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Paligo: Topic or Informal Topic?

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Craig Wright

Overview: Topics vs Informal Topics

Are you new to Paligo and a little unsure about the difference between topics and informal topics? Then this post is for you.

Here, I'm going to explain:

  • The difference between topics and informal topics

  • When you should use informal topics instead of regular topics.

Topics in Paligo

Paligo XML uses topics, unlike DocBook 5 XML on which it is based. Each topic is represented by a <section> element and has a <title>, a <para>, and any other content elements you add to it.

When you publish, each topic will be either:

  • A top-level page

  • A subsection of a top-level page.

For example, let’s say you want an HTML5 help centre page with a main heading and two subsections. For that, you could create:

  • A topic for the main heading (the top-level “parent” page)

  • A topic for subsection 1

  • A topic for subsection 2.

You can then use the publication to “nest” the subsection topics inside the top-level parent topic. Alternatively, you can add the subsection topics into the parent topic by using Insert > Component.

Why don’t you just write the subsections inside the parent topic? Well, you could, but it limits reuse. If you have the subsections as separate topics, it means you can reuse them on their own if needed.

As a general rule, if you are going to write a new page or a subsection for a page, create a new topic.

Informal Topics in Paligo

An informal topic is a container for one or more elements. They are useful because they allow you to reuse a group of elements inside a regular topic. You create the elements in an informal topic and then insert that informal topic into as many regular topics as you need.

If you've ever used MadCap Flare, an informal topic in Paligo is similar to a snippet. Think of them as a container for one or more elements, that you can then reuse in your regular topics.

For example, let’s say you have two paragraphs and an image that you want to reuse in many different topics. You could insert them individually into each topic, but this could be quite time-consuming. A quicker way is to use an informal topic.

  1. From the Create dialog, choose informal topic. You then get an informal topic that looks similar to a regular topic except that it has no title. Under the hood it is a little different too, as it uses a <sidebar> element instead of a <section>.

  2. Add the content you want to reuse inside the informal topic and save it.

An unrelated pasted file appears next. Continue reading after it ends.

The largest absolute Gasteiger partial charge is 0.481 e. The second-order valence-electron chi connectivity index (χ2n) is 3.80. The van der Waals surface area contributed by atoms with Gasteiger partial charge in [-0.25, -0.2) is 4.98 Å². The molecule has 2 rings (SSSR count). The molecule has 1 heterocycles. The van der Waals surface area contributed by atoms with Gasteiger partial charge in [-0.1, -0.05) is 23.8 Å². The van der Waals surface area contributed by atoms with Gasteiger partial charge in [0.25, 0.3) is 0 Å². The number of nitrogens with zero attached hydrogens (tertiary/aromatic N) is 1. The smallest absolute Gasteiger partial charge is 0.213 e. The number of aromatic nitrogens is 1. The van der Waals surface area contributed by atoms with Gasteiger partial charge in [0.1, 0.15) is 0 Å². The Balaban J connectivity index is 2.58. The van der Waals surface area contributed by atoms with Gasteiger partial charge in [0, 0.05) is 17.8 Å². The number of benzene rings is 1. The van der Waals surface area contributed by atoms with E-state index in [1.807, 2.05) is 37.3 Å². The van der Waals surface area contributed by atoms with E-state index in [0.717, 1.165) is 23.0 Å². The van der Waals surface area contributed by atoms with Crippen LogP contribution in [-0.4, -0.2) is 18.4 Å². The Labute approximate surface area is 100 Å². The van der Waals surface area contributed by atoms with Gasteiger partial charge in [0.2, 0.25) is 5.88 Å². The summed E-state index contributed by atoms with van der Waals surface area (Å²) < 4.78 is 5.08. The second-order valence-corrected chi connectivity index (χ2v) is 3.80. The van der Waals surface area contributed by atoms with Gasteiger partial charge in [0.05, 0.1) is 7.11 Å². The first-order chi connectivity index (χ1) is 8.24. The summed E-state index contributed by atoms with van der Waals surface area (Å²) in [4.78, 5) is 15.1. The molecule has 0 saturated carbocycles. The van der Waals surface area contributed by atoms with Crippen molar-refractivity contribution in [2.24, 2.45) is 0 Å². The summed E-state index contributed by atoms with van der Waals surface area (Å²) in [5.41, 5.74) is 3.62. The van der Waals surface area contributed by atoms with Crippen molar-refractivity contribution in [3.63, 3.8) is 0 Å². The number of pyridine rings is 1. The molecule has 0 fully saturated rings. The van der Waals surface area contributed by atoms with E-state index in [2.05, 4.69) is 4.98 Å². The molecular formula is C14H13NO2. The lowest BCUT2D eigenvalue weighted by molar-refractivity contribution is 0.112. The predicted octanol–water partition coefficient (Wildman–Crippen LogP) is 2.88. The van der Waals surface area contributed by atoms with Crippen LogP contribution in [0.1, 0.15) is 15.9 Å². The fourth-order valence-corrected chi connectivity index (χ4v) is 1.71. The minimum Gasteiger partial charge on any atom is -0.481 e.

3. Finally, use Insert > Component to add your informal topic inside regular topics, wherever you need the content to appear.

If you need to change the content, make the change in the informal topic. The change will then apply wherever the informal topic is reused.

Some examples of how I’ve used informal topics

I’ve used informal topics quite a lot on Paligo projects. They are especially useful for reusing groups of elements, but can also be handy for reusing single paragraphs too.

“Hold on, isn’t the Reuse text fragment feature for reusing single paragraphs?” Well, yes it is. And it can work well. But when there are many authors using the instance, it becomes tricky to use.

For example, if three writers all create a different “Select Save” fragment, when you come to reuse it, it’s not obvious which one you should choose. It is possible to find out from the fragment’s ID, but it requires a few steps. I’ve found it is quicker and easier to use informal topics and organise them into logical folders instead.

Anyway, I digress! Back to the examples of how I’ve used informal topics:

  • Reusing paragraphs that appear in many topics.

    The one that springs to mind is a paragraph in the PDF Layout documentation that explains that the settings will take effect when you publish to PDF.

  • Reusing several sequential steps in a procedure.

    In the informal topic, you need to create a procedure and add the steps inside it. Also, give the procedure element the role attribute and value: reuse-range. You can then insert that informal topic inside a procedure in a regular topic.

  • Reusing a paragraph and image.

    Sometimes, I’ve needed to use the same image and introductory paragraph or description paragraph in a few places. Exactly what informal topics are designed for.



  • Use to present sections of content that will appear in your output (PDF, HTML5 Help, etc.)

  • Can be added to the publication's structure (the table of contents).

  • Use the <section> element.

  • Have a title.

  • Can contain the elements that make up your content, such as paragraphs and images.

  • Can contain informal topics.

  • Can contain other topics, admonitions, etc.

Informal Topics

  • Use to contain a group of elements that can be reused in many topics.

  • Can only be embedded in topics. Cannot be used without topics.

  • Use the <sidebar> element.

  • Do not have a title.

  • Can contain the elements that make up your content, such as paragraphs and images.

  • Can contain other informal topics.

  • Cannot contain a topic.

Posted under Paligo

Last modified: 15 June 2024

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Craig Wright is an experienced technical writer based in Chesterfield, UK.  He hates writing about himself in the third person, so I shall stop now.

Always interested in new content writing opportunities. Remote working preferred.

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